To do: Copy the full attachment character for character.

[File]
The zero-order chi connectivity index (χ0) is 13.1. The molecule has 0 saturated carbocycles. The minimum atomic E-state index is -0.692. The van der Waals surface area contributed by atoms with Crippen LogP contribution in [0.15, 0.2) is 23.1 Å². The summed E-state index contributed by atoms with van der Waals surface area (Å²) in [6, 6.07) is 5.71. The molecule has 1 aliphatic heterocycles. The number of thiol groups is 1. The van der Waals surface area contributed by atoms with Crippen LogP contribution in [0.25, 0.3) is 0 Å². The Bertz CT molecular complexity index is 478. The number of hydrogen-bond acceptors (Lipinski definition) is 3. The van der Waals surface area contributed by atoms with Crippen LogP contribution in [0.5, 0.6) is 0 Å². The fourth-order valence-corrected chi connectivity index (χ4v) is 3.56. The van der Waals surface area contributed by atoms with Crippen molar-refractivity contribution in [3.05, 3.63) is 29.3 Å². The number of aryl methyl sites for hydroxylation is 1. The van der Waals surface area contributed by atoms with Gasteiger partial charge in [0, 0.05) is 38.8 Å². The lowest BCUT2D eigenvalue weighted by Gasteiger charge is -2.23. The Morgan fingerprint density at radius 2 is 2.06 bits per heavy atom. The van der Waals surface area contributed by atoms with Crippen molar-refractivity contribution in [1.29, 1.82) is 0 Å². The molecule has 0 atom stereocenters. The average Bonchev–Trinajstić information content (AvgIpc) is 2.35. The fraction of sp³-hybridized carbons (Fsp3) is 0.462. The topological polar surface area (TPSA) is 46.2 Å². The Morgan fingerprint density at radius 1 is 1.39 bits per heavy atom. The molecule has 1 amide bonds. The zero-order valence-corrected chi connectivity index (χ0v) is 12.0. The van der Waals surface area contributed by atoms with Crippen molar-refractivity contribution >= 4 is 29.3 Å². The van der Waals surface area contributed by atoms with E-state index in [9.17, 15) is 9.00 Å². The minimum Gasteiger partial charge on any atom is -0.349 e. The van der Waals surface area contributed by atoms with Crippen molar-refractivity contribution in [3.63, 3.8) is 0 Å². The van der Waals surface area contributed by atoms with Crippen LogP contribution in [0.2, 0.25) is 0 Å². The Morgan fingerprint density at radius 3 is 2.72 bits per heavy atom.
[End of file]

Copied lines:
The zero-order chi connectivity index (χ0) is 13.1. The molecule has 0 saturated carbocycles. The minimum atomic E-state index is -0.692. The van der Waals surface area contributed by atoms with Crippen LogP contribution in [0.15, 0.2) is 23.1 Å². The summed E-state index contributed by atoms with van der Waals surface area (Å²) in [6, 6.07) is 5.71. The molecule has 1 aliphatic heterocycles. The number of thiol groups is 1. The van der Waals surface area contributed by atoms with Crippen LogP contribution in [0.25, 0.3) is 0 Å². The Bertz CT molecular complexity index is 478. The number of hydrogen-bond acceptors (Lipinski definition) is 3. The van der Waals surface area contributed by atoms with Crippen LogP contribution in [0.5, 0.6) is 0 Å². The fourth-order valence-corrected chi connectivity index (χ4v) is 3.56. The van der Waals surface area contributed by atoms with Crippen molar-refractivity contribution in [3.05, 3.63) is 29.3 Å². The number of aryl methyl sites for hydroxylation is 1. The van der Waals surface area contributed by atoms with Gasteiger partial charge in [0, 0.05) is 38.8 Å². The lowest BCUT2D eigenvalue weighted by Gasteiger charge is -2.23. The Morgan fingerprint density at radius 2 is 2.06 bits per heavy atom. The van der Waals surface area contributed by atoms with Crippen molar-refractivity contribution in [1.29, 1.82) is 0 Å². The molecule has 0 atom stereocenters. The average Bonchev–Trinajstić information content (AvgIpc) is 2.35. The fraction of sp³-hybridized carbons (Fsp3) is 0.462. The topological polar surface area (TPSA) is 46.2 Å². The Morgan fingerprint density at radius 1 is 1.39 bits per heavy atom. The molecule has 1 amide bonds. The zero-order valence-corrected chi connectivity index (χ0v) is 12.0. The van der Waals surface area contributed by atoms with Crippen molar-refractivity contribution >= 4 is 29.3 Å². The van der Waals surface area contributed by atoms with E-state index in [9.17, 15) is 9.00 Å². The minimum Gasteiger partial charge on any atom is -0.349 e. The van der Waals surface area contributed by atoms with Crippen molar-refractivity contribution in [3.63, 3.8) is 0 Å². The van der Waals surface area contributed by atoms with Crippen LogP contribution in [0.2, 0.25) is 0 Å². The Morgan fingerprint density at radius 3 is 2.72 bits per heavy atom.